Annual Out of the Darkness Walk raises $20K for research, support

By Aubrey Turner
For the Prosper Press

Windsong Ranch hosted Prosper’s Annual Suicide Prevention and Awareness walk on Saturday, November 6th.  Teams gathered together to remember those who have died by suicide, as well as give hope to those battling mental illness, and to raise funds for suicide research and prevention.  The walk raised over $26,000 for research and programming.  

Beads were worn throughout the event, each color representing a different way that the participants were connected to someone who died by suicide or survived a suicide attempt.  Beads representing children lost to suicide, the loss of a partner or spouse, the loss of a parent, loss of sibling, loss of a relative, personal struggle, survival of an attempt, and to support the cause of suicide awareness were all available at the event.  Wearing the beads helps connect those who have suffered a similar loss, as many are not able to empathize with that particular loss.

Sasha, Karen, Mari, Kyliegh

Students from Prosper High School and Rock Hill High School Hope Squads volunteered at the event.

“I decided to come to support people and encourage people to get help if they need it,” Sydney said.  “I think it is important that people realize that others also struggle with mental illness and school can be a difficult environment.  People sometimes do not want to say that they are having a hard time.  We are here to help people remember that they are not alone and that other people have felt their pain and want to help them.”

Sitara participated in the event because of a personal struggle as well as her participation in Hope Squad.

Keani, Hailey, and Brandon from Rock Hill High School

“I have personally struggled with suicidal thoughts,” Sitara said.  “I know it is so important to have a support system.  I have talked to parents here who have been such a support for me and helped me realize that I needed to get help.  Now I am doing so much better and I want to give to others so they also feel that support.” 

Kim Blythe participated in the walk. 

The walk raised over $26,000 for research and programming.

“We lost my son Chandler to suicide four and a half years ago,” Blythe said.  “We walk every year in his honor.  The feeling here is difficult to explain.  We are sad, of course, but we are also hopeful because we can help others.  We do not want anyone to suffer in silence.  This event raises awareness and funds for research, which is so important.  We need people to realize that other people feel the same sadness you feel in your life.  I personally talk to a lot of teenagers when they come out here.  I remind them that they are not alone and that they are so loved.”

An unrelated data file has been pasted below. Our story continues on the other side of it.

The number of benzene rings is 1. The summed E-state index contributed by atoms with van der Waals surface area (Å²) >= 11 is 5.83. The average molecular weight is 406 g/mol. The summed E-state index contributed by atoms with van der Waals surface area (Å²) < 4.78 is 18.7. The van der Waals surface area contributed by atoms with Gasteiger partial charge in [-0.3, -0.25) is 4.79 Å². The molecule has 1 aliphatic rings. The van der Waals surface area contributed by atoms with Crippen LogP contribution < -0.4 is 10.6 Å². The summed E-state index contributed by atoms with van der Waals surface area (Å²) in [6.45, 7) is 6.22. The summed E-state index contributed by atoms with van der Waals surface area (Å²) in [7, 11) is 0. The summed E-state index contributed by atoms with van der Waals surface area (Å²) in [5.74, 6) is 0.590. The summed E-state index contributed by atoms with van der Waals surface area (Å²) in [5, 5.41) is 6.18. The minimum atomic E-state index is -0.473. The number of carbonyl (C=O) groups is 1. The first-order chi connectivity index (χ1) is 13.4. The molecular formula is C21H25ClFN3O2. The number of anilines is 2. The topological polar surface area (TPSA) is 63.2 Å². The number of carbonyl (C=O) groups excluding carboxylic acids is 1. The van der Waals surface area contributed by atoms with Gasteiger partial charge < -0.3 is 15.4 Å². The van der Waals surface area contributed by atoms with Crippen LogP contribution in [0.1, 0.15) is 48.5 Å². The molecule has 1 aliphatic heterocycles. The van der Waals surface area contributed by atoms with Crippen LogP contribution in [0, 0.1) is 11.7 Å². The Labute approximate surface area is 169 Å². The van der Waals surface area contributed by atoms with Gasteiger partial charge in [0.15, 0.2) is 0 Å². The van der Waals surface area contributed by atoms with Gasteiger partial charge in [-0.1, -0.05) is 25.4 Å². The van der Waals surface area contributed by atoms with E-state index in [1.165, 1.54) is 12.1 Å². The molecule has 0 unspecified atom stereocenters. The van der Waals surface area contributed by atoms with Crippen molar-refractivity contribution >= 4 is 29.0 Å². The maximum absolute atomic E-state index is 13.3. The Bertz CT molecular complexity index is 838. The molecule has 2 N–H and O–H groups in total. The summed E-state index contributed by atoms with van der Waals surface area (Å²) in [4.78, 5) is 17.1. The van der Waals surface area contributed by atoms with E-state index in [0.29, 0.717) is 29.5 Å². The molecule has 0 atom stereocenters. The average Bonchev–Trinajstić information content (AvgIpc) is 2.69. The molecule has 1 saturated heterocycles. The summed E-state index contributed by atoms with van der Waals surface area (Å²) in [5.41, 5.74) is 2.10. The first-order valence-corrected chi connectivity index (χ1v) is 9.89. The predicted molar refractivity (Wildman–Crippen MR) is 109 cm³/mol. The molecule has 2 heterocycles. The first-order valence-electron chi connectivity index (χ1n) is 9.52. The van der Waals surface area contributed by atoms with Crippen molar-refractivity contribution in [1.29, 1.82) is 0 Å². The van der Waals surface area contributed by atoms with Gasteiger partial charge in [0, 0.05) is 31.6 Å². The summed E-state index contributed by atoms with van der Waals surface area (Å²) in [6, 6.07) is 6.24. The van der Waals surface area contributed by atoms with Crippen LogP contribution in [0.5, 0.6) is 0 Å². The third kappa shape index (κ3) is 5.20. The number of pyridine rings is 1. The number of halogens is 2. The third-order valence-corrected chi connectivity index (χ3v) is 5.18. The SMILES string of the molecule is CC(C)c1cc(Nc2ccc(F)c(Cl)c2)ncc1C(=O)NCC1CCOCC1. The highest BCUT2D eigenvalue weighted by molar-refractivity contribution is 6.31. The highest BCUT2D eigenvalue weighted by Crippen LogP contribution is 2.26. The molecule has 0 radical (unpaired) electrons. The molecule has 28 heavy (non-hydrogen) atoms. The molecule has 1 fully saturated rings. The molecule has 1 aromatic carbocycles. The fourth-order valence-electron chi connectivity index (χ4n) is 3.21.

“The Hope Squad has been so amazing for Proper and we pray we can bring it into other communities as well,” Blythe said.  “Teens are not always wanting to talk to adults but they are willing to talk to peers.  We help these peers know what to look for with their peers and how to support them.  This is a way we can save children’s lives, which gives us so much hope.” 

Tom Wiesle is the Chairperson for the North Texas Chapter of the American Foundation for Suicide Prevention. 

The walk raised over $26,000 for research and programming.

“Suicide happens in this community,” Waisal said.  “We raise money so we can fund programs to bring awareness.  We also are here to support people who have lost their loved ones who have died by suicide.”

“As a suicide loss survivor, I would invite someone here to let them know they are not alone,” Wiesle said. “It helps people who are grieving to talk about their loss and their loved one.  It is therapeutic to talk about this loss.  Mental health is as important as physical health and we need to remember and support this.”   

“Prosper has been very supportive of this event,” Wiesle said.  “This is our fifth year. Windsong Ranch donates this space each year, which helps with the cost.  There are so many people who come out and help us with the event.  Unfortunately, Prosper has had multiple deatlhs from suicide, both in high school and in the communmity, so people are supportive each other in the community.  We really can not ask for better support than we have here in Prosper.”